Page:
The arm is shown fitted temporarily inside the drum, looking quite nice, I realised that the original design didn't actually allow the tensioning thread to pass through the shell at a constant 90 degrees, it pushed it at an angle as it was moved, I solved this issue by creating a second linkage in the mechanism. It now appears to work as intended and now needs the dampening pad fitting as well as a nice adjustment knob fitting to finish.  

The Carpenter

Delaminating Disaster?!?!

Theres nothing more disappointing than seeing something you glued together break apart, .... nothing, well maybe some things, but it sure is a bummer. Still 9 times out of 10 one has to realise that the reason you're having to use an adhesive is because the material sure as hell doesnt want to be put in that shape/orientation in the first place.

A lesson I learnt then when having a go at drum lamination, if at first it don't stick, add more glue and more clamps! I found the these things really have to be clamped up bloody tight, so theres no place for being soft and trying to be sympathetic to the wood, CLAMP IT UP! and things will go your way!

When cutting the bearing edge for my snare, I found a couple of places where the plies hadn't adhered well. (probably due to my experimental laying up process, wont be trying that again, see other post!)

Shown above The poor laminations revealed...

A hearty application of glue and some strong clamps soon resolves this issue! Problem solved! 

A decent laying up method should avoid this issue, but its always possible, still I found if it does happen the problem can always be solved.

The Carpenter.

Wednesday, 2 January 2013

Birthday bashing... for lack of a better drum based pun.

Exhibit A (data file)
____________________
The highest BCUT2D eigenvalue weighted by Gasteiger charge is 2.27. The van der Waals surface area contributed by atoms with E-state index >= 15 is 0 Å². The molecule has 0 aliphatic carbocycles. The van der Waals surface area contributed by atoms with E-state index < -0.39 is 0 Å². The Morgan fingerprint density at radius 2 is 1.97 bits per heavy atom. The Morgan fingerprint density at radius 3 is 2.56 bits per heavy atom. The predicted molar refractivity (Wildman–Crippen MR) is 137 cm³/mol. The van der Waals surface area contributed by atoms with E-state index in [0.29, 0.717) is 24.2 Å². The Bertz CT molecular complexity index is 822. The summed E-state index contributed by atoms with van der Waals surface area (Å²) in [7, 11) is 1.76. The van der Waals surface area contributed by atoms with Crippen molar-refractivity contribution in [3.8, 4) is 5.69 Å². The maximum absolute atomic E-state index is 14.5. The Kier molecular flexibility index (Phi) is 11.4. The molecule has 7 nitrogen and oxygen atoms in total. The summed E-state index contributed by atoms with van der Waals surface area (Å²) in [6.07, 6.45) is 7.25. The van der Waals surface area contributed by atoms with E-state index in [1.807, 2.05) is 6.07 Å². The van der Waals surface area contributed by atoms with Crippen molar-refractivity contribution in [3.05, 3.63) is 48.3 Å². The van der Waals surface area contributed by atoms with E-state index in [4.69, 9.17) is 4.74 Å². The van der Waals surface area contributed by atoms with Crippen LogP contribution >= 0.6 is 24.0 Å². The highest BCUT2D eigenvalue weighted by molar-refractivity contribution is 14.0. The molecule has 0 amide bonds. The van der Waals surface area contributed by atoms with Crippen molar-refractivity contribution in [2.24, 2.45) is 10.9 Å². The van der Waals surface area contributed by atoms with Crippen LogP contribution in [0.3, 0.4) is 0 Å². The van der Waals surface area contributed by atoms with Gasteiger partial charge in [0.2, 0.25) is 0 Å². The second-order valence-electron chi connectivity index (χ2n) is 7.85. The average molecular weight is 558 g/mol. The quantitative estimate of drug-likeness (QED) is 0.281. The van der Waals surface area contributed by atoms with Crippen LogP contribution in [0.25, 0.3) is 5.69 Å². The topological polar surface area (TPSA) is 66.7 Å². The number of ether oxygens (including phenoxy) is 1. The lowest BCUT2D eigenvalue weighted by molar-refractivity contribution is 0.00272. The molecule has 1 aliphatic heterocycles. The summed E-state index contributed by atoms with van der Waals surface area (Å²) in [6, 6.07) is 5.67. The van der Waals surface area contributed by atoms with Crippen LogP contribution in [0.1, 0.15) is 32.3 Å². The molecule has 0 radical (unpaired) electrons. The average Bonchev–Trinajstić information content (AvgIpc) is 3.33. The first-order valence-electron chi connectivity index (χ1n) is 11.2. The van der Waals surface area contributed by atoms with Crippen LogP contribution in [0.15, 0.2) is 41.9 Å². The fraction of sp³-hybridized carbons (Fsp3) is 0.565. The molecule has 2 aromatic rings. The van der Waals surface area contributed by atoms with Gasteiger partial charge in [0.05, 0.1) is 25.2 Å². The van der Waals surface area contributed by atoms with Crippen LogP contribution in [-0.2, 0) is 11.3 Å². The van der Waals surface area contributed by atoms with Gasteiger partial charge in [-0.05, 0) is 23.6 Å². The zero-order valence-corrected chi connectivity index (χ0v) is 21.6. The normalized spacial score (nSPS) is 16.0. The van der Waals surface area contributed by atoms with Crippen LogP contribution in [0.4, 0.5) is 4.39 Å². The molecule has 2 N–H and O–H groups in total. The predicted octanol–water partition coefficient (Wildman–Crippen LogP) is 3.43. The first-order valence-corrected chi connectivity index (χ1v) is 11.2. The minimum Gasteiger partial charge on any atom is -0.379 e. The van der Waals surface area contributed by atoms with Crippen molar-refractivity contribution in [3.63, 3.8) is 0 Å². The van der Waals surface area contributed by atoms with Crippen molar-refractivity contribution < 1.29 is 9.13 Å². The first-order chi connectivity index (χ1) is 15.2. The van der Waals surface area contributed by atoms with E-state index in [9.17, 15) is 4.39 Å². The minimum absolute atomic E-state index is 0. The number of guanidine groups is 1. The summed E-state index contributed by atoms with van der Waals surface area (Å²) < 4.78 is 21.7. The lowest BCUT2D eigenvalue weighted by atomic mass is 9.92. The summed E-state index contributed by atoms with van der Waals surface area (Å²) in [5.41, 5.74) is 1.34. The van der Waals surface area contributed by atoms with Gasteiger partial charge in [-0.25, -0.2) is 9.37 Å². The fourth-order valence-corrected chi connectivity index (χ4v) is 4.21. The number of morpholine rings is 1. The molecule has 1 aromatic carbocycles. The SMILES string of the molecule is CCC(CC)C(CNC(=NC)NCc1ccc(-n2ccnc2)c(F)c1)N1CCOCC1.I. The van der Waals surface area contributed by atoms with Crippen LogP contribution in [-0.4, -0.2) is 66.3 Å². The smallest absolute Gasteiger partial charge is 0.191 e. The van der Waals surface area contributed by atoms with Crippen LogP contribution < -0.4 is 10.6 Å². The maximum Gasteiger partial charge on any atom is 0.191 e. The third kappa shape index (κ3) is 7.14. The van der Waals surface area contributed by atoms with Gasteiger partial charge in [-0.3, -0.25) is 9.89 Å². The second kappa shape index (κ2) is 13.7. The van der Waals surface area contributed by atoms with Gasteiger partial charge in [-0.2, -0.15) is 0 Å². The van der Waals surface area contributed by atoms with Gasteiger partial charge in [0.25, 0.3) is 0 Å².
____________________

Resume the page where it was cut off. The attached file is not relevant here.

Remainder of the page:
Almost 2 and a half years ago I stumbled upon quite the bargain, in the form of a Hawkes 1928 Ajax snare drum in need of a little work, I disassembled it almost as soon as I'd bought it ready for a comprehensive restoration, but lack of time saw the project set back and progress slowed.

To date I've produced a new lug tensioner and polished and lacquered the shell. Today however being my birthday meant I could give the project a much needed kick in terms of progress seeing some newly polished and restored lugs re fitted to the shell.

I'll post some new updates in the coming weeks as I intend to see this finally off of my manbench, as well as maybe some history of the drum and the company that built it.

The Carpenter

1 1/2" Scale Allchin 'Royal Chester'

Recently I picked up a substantially complete model of Royal Chester built to the famous W.J. Hughes design in 1 1/2" scale. To date most of the work has been completed - still needing completion are the engine components, boiler fittings, steering and various other miscellaneous tasks.

A set of drawings has been bought down with me to university, and the W.J. Hughes book has been ordered and I plan to be ready to commence work over the summer holiday period.

The Engineer.